Under-the-Gun Strategy: The UTG player is at a disadvantage because they must decide to raise or fold preflop without knowing what the other players will do. Making good decisions is easier with information about opponents’ hands. Even after the flop, the UTG player still acts relatively early. Fold often and only play the top 10% of hands.


This player sits directly to the left of UTG and faces similar pressure as UTG due to the early position.

Under-the-Gun+1 Strategy: Play tight and lean towards folding. Aim to play only the top 10-15% of hands, folding all others.


Positions from MIDDLE POSITION through HIJACK are played similarly in poker.

Middle Position – Hijack Strategy: You can play approximately 20-25% of hands from these seats. Middle table positioning can be challenging due to being sandwiched between players, making it hard to extract value when you hit a hand.

For instance, if you bet after the first player checks on the river and another player is yet to act, it becomes obvious you likely have a strong hand like a straight or flush.

To counter this, some advanced players choose to re-raise from these positions to encourage folds from players behind and avoid being trapped between opponents or “stuck in the middle.”


The CUT-OFF (CO) is the seat just before the button, making it the second best poker table positioning.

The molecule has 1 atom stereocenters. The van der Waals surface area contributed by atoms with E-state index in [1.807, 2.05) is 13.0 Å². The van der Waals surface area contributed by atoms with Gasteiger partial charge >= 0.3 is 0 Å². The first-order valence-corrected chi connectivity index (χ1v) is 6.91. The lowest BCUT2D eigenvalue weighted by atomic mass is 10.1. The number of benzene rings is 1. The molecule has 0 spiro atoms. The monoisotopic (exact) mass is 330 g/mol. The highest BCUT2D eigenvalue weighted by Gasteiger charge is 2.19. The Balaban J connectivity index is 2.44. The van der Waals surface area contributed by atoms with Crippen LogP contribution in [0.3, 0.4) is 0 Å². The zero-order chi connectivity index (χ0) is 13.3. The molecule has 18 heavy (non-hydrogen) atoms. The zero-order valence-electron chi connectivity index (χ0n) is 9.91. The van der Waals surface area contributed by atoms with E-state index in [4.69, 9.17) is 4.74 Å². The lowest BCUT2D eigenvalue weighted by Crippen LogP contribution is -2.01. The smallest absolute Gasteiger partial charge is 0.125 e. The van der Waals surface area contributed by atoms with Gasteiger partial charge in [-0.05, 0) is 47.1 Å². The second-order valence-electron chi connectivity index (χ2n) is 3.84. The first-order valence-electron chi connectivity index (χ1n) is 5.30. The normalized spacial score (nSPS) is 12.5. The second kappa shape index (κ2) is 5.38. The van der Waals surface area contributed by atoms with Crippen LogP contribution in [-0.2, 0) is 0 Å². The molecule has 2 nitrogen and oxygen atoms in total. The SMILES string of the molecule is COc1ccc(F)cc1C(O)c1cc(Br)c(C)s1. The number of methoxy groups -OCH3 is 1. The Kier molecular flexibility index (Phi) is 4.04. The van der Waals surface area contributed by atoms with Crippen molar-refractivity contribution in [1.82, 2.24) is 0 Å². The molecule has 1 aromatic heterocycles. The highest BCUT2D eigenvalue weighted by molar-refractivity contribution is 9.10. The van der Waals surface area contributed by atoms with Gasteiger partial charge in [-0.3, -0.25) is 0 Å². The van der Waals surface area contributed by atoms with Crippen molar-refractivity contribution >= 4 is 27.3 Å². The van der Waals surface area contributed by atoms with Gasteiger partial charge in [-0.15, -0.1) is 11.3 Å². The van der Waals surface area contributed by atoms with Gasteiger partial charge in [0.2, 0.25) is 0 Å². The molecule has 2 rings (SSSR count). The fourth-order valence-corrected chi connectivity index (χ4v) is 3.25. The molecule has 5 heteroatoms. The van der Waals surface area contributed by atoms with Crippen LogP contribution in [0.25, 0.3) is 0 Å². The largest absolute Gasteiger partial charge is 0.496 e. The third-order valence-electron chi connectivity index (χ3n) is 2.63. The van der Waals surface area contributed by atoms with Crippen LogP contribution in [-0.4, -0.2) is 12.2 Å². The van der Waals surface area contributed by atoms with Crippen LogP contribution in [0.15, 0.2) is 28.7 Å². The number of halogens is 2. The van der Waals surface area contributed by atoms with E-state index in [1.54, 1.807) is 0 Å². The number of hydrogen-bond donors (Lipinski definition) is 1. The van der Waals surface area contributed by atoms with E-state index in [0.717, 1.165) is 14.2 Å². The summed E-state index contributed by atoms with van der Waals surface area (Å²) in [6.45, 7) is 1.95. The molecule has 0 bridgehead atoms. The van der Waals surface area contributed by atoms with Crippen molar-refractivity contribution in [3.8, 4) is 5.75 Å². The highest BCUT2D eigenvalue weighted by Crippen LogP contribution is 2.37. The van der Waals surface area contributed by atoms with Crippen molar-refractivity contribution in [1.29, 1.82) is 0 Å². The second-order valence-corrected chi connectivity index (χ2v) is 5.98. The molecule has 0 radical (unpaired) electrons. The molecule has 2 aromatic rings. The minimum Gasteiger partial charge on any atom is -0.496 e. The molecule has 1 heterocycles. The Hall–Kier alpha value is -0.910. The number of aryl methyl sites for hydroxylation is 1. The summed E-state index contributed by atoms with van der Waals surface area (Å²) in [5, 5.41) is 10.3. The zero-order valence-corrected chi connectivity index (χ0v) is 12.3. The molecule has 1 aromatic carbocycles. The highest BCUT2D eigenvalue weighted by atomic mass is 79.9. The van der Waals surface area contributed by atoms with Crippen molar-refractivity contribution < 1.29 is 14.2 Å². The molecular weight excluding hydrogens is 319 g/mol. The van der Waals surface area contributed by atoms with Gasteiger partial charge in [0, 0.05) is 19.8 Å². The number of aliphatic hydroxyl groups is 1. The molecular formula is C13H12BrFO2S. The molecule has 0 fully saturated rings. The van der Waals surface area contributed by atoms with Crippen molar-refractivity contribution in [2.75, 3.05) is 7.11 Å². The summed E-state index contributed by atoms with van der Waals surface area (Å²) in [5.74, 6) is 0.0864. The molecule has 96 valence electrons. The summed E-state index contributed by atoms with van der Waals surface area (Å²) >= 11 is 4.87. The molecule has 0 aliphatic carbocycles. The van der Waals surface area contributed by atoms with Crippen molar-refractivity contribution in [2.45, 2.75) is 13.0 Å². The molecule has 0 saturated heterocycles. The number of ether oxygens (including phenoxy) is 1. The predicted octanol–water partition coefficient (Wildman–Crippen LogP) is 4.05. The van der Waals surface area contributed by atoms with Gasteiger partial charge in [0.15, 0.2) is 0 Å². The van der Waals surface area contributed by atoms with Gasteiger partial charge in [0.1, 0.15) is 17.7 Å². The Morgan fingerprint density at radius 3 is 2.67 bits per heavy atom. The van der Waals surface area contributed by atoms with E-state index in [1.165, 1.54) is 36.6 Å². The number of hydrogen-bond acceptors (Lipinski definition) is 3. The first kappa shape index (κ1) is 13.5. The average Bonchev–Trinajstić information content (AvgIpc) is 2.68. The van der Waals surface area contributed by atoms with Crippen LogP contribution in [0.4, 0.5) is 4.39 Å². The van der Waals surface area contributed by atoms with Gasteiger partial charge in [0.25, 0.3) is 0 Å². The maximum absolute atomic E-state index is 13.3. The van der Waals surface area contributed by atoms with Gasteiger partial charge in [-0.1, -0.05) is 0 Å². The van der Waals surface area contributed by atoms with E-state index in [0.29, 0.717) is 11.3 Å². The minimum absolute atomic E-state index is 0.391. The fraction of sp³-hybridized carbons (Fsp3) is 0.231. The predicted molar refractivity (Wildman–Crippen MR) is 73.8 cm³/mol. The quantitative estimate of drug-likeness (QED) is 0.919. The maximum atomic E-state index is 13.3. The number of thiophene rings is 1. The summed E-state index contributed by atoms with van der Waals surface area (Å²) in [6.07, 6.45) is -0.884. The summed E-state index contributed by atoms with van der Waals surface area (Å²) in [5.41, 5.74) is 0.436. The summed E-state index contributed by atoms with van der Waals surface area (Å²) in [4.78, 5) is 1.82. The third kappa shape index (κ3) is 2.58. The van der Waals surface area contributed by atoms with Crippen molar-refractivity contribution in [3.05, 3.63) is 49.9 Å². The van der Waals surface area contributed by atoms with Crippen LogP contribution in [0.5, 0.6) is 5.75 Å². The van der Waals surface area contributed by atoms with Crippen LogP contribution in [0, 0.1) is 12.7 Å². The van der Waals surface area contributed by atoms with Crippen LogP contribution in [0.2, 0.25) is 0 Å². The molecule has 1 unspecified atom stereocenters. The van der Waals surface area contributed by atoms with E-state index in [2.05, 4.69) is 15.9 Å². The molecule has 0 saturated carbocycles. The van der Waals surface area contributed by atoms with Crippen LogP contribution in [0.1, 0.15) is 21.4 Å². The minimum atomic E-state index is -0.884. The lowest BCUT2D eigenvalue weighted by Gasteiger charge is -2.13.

Cut-Off Strategy: Unlike earlier positions where folding is often the safest choice, in the CO you should lean towards raising if no one has raised before you. There are only three players left to act after you — making it less likely one of them has a very strong hand.

Compare this to the UTG player who has to worry about eight people potentially waking up with a premium holding. In the CO, you can — and should — raise liberally.


The BUTTON (BU) is the best position in poker, marked by a circular button-shaped object.

Button Strategy: If no one has raised before you, feel free to raise with approximately 50% of your hands (some players even raise more than 60% of their dealt hands in this scenario!). Players are more likely to re-raise (three-bet) from the button because they know they will have positional advantage throughout the hand.

Not only do you face fewer opponents behind you, but you also maintain position over them throughout the hand, as the SMALL BLIND and BIG BLIND act before the button post-flop. Your positional control continues.